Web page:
If you have any doubts whatsoever about the validity of the repossession, the manner in which the car was sold, or your liability for the deficiency judgment, consult a lawyer who can walk you through your rights and your state laws on car repo.


How do I find the repossessed car laws in my state?

Because the state laws for repossessed cars vary, it’s a good idea to find out the exact laws in your area. You may have different rights and/or obligations under your individual state laws that you should be aware of. The CFPB recommends contacting your state attorney general, a local consumer protection office, a private attorney, or a legal services office in your area for more information.

Can I fight a deficiency balance demand for payment?

In some cases, you might be able to argue that you are not liable for the deficiency judgment. For example, if you believe the creditor violated your rights by taking the car, you may not have to pay the deficiency balance. Similarly, if the creditor didn’t provide you with the legally required written notices to try to collect the debt, you also might not have to pay.
In any case, if you think there is a solid legal reason for not paying the deficiency balance, you should consult an experienced repossession attorney to explore your legal rights.

What happens to the personal property left in my repossessed vehicle?

Your rights regarding personal items left in your car during a repossession vary by state. However, most states require repossession agents to give you access to your things.
If the lender or repossession agency refuses to return your stuff or demands payment for them, you should probably call a lawyer, talk about your options, and find out the laws regarding repossession in your state. It’s possible you may need to take legal action in order to get your personal items back.

Can the bank repossess other property I own?

Yes. A repossession can occur on any loan that is secured by an asset. Anytime you finance property, which could include boats, motorcycles, houses, or other assets, you sign a loan agreement that constitutes acceptance of the terms set forth within. Part of that agreement is giving the lender a share in the property (a lien), which means they have a legal right to seize the property — whatever it is — if your account becomes delinquent.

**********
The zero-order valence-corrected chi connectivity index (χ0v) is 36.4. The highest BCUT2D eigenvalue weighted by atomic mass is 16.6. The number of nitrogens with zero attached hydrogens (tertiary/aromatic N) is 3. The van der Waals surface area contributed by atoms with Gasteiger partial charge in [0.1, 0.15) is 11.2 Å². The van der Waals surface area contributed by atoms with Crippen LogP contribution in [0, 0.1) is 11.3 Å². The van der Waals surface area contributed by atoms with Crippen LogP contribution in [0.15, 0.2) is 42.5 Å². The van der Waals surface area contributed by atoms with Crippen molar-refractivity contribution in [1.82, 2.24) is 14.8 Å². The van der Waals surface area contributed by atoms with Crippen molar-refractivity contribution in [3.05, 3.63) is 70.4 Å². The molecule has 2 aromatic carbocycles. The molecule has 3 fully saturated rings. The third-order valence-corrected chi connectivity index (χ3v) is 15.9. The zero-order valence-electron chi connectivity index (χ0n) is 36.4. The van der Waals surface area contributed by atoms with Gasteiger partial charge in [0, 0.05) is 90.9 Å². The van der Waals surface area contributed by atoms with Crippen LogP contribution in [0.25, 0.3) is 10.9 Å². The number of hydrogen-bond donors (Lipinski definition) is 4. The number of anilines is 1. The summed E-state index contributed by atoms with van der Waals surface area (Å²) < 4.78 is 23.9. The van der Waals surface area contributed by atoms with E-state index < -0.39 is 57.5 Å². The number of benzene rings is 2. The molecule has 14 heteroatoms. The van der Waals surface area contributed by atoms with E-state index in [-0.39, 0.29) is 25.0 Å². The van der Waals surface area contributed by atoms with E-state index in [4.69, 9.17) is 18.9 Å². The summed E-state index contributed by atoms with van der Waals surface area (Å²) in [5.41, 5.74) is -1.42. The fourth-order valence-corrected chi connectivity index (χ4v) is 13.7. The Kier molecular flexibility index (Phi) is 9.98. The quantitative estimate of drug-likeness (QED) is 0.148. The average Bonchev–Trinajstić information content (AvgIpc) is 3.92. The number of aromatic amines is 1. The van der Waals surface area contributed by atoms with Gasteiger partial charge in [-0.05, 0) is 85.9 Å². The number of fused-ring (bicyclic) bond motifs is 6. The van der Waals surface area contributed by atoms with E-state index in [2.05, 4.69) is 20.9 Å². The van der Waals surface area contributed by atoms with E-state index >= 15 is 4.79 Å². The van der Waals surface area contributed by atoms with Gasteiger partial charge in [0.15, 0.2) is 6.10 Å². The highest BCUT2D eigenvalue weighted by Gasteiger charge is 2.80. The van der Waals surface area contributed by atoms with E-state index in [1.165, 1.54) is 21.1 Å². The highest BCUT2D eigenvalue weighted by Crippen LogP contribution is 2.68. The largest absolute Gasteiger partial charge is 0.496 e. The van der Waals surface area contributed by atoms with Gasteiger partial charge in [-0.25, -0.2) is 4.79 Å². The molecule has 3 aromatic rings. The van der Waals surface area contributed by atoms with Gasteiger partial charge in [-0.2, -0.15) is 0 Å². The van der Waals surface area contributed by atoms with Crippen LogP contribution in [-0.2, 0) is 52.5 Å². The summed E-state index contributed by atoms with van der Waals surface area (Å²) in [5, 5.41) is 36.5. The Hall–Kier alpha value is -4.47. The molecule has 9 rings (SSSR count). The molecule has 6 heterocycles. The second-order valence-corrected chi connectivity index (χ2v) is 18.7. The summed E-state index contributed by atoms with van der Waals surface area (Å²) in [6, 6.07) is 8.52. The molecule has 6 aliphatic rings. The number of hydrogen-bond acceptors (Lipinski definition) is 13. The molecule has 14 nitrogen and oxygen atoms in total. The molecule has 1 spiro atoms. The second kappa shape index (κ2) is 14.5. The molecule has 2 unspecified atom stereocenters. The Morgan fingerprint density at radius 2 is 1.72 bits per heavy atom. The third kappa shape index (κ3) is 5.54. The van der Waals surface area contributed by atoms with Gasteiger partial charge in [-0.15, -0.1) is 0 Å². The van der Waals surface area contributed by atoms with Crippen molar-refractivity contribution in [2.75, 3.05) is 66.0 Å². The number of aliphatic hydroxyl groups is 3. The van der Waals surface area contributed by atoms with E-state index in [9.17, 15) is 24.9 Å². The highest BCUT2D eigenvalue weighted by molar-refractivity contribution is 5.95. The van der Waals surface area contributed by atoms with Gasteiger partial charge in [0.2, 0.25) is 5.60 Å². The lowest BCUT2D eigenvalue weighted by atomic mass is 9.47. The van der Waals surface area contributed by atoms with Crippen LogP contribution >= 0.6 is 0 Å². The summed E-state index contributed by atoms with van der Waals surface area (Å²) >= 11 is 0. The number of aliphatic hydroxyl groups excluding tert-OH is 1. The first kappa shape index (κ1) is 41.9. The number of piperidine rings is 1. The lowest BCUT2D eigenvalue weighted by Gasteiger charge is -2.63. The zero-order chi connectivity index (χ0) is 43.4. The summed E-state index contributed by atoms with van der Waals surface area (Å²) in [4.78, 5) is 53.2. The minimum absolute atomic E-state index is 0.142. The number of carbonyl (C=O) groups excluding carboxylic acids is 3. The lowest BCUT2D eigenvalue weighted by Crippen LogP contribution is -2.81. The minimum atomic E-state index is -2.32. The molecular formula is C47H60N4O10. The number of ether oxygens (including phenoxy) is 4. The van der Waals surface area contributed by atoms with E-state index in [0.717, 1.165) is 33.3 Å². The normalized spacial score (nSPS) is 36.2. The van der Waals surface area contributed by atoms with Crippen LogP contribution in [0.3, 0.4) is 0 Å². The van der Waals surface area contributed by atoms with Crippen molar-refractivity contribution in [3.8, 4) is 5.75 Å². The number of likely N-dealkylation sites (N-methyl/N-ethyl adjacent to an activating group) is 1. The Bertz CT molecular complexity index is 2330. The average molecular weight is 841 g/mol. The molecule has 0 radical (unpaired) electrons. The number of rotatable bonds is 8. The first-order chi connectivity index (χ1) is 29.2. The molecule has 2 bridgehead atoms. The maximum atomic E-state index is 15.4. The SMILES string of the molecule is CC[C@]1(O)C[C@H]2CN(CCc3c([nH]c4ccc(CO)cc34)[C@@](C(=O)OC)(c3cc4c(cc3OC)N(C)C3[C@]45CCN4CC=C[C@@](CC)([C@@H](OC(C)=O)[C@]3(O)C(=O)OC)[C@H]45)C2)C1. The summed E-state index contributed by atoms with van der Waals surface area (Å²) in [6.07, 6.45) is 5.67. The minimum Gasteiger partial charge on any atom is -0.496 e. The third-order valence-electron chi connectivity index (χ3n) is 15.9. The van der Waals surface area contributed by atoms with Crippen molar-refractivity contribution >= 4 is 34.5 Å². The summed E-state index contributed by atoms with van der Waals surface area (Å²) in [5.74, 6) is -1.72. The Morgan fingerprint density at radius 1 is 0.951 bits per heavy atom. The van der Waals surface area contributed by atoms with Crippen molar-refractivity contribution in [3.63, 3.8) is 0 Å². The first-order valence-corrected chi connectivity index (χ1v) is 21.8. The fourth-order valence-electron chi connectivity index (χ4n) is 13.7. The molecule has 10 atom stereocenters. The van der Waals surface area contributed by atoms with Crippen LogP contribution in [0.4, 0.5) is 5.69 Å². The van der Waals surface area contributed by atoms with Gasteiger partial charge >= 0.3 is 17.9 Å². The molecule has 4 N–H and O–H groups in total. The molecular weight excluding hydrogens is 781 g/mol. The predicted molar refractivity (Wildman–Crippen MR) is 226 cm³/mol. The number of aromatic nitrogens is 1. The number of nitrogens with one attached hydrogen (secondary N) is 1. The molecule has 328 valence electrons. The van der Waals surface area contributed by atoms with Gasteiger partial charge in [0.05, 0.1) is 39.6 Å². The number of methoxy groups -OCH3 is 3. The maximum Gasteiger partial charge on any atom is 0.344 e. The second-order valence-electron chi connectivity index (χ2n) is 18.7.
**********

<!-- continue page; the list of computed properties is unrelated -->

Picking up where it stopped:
How do I dispute a repossession on my credit?

As mentioned previously, if you have a repossession on your credit, it will remain on your report for up to seven years. The only way you might be able to get it taken off is if you negotiate with the lender. For example, if you haven’t paid the deficiency balance, you might agree to pay it in exchange for the creditor taking it off your report.
If the creditor refuses, there’s nothing you can do about it if it’s a valid repossession. However, even if the lender won’t help you out by fixing the credit report, it’s still a good idea to pay that deficiency as soon as you are able. For one, it’ll get the debt collectors off your back, and it also looks better on your report to show that you’ve settled the total debt.

Can I buy a house with a car repossession on my credit?

There is no law that says a car repo will preclude you from getting a mortgage loan, but it certainly doesn’t help. If the rest of your credit history is a mess (along with the repossession), you probably won’t be eligible for a mortgage anyway.
However, if the vehicle repossession was a long time ago, your credit report reflects that you’ve settled that debt, and the rest of your credit history is solid, you may still be able to get approved for a home mortgage.

Key Takeaways

  • Debts that are secured with an asset, such as car loans, come with a statute of limitations that’s usually between three to six years.
  • The statute only applies to the deadline when a lawsuit can be filed. Repossessions are typically not a court matter, so they do not have a deadline.
  • A lender or repossession agent can seize your car from a public place, including your driveway, without notifying you. They can then sell it publicly or privately to cover the loan.
  • Creditors can sue you for a deficiency between the balance of the loan and the value of the repossessed car as long as they are within the statute of limitations.
  • There are a number of ways to avoid repossession such as reinstating the loan, selling the car, or refinancing.

SuperMoney may receive compensation from some or all of the companies featured, and the order of results are influenced by advertising bids, with exception for mortgage and home lending related products. Learn more